Medical Imaging of Osteoarthritis of the Knee
By Jack Clement, M.D., Ph.D, Medical Director, Musculoskeletal Imaging , Intrinsic Imaging, LLC,
San Antonio (TX), Bolton (MA),
Volume 6, Issue 9
Arthritis is broadly defined as the inflammation of one or more small or large joints. While there are a number of types of arthritis, the most common form is osteoarthritis, also termed degenerative joint disease. Osteoarthritis is the number one cause of disability in the United States. According to the Center for Disease Control (CDC), in 2010-2012, 50% of adults reported having a physician diagnosis of arthritis and nearly 50% of all people will develop symptomatic knee arthritis by the age of 85, with the risk increasing to 66% in obese patients. Furthermore, the monetary costs of arthritis are staggering with US$ 80 billion dollars spent on direct medical care for patients with arthritis in 2003 and US$ 47 billion dollars in consequent productivity losses during that time.
An estimated 800,000 knee replacements were performed last year and this number is projected to increase to 3.5 million procedures by 2030. These costs are only projected to increase with the aging American demographic. As such, there is considerable biotechnology research aimed at developing novel therapies, including device, biologics, and disease modifying osteoarthritis drugs (DMOADs) for the more effective treatment of osteoarthritis and its progression.
Medical Imaging plays a central role in the assessment of the severity and evolution of osteoarthritis. This article aims to provide guidance on the strengths and limitations of different imaging modalities used to assess the progression of osteoarthritis of the knee and the application of these imaging modalities to clinical trials that rely on imaging endpoints.
The pathophysiology of osteoarthritis is poorly understood, but has as its common endpoint the destruction of articular cartilage which is the smooth shock absorbing tissue on the end of bones where joints form. Predisposing factors include age, obesity, prior trauma or surgery, and genetic factors. Osteoarthritis may evolve primarily as damage to articular cartilage with slow eroding of the chondral surface, eventually exposing underlying bone. This leads to instability of the joint and a chronic underlying joint inflammation (synovitis) that produces pain, stiffness, swelling, and limited range of motion. Chronic joint inflammation and joint instability then leads to degeneration of periarticular soft tissues crucial for stabilizing the joint such as ligaments, menisci, and tendons. Alternatively, osteoarthritis may begin as injury to jointstructural stabilizing elements leading to chronic joint micro instability and increasing stress on articular cartilage leading to its more rapid dissolution. In reality, both of these processes likely occur simultaneously in a synergistic fashion but to variable degrees in each patient.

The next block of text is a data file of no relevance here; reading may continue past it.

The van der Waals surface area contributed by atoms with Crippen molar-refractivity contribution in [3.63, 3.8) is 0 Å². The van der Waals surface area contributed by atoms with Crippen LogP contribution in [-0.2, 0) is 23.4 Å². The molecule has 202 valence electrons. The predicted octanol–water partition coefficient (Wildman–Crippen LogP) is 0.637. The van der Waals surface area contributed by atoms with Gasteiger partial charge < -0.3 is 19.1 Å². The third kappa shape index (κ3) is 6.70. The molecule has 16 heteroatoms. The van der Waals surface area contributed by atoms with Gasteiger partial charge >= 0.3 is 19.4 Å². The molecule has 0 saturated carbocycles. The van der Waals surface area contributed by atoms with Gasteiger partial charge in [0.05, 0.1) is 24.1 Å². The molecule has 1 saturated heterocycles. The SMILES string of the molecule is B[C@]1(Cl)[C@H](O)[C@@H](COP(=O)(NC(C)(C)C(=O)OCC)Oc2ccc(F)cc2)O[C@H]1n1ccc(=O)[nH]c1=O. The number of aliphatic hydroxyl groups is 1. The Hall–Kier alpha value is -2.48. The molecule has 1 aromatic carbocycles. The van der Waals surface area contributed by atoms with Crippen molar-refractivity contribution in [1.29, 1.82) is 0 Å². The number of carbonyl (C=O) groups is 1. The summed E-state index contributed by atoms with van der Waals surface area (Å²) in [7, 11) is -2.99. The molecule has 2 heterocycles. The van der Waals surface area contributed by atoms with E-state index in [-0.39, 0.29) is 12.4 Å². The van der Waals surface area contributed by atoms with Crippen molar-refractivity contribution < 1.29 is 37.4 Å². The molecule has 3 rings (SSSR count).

Due to the incidence and severity of knee joint osteoarthritis, it is the most common joint targeted for the investigation of novel osteoarthritis therapies. Additionally, the cartilage within the knee is the thickest and most easily imaged articular cartilage among all joints. This allows imaging to serve as an endpoint in the assessment of the success of DMOADs and other treatments in the preservation of articular cartilage quality and integrity.
Historically, the frontal knee radiograph is the hallmark imaging examination in the diagnosis of the presence and severity of knee joint osteoarthritis. Two primary findings are used to assess its severity, specifically joint space narrowing and osteophyte formation. The loss of articular cartilage manifests as narrowing of the radiolucent joint space between the femur and tibia, either medially or laterally. Of important note is that articular cartilage cannot be directly seen on the radiograph. Its thickness is inferred by assessing the degree of space separating the subchondral bone plates. This is an important limitation to the use of radiographs to assess cartilage integrity, as a normal joint space distance on a radiograph may be present in a knee with no articular cartilage remaining due to anatomic positioning and alignment or other structural variations.
Osteophytes are also a hallmark of chondral loss. These peripheral bone outgrowths occur when the shock absorbing qualities of articular cartilage are diminished and mechanical forces are transferred to the subchondral bone. The bone responds to this increased stress by proliferating and growing, forming peripheral spurs and bulky bony outgrowths termed osteophytes. The size and degree of osteophyte formation correlates with the degree of cartilage loss along the involved bones. As osteoarthritis progresses, there is increased bone formation underneath the subchondral bone plate, termed sclerosis, and slow progression of joint deformity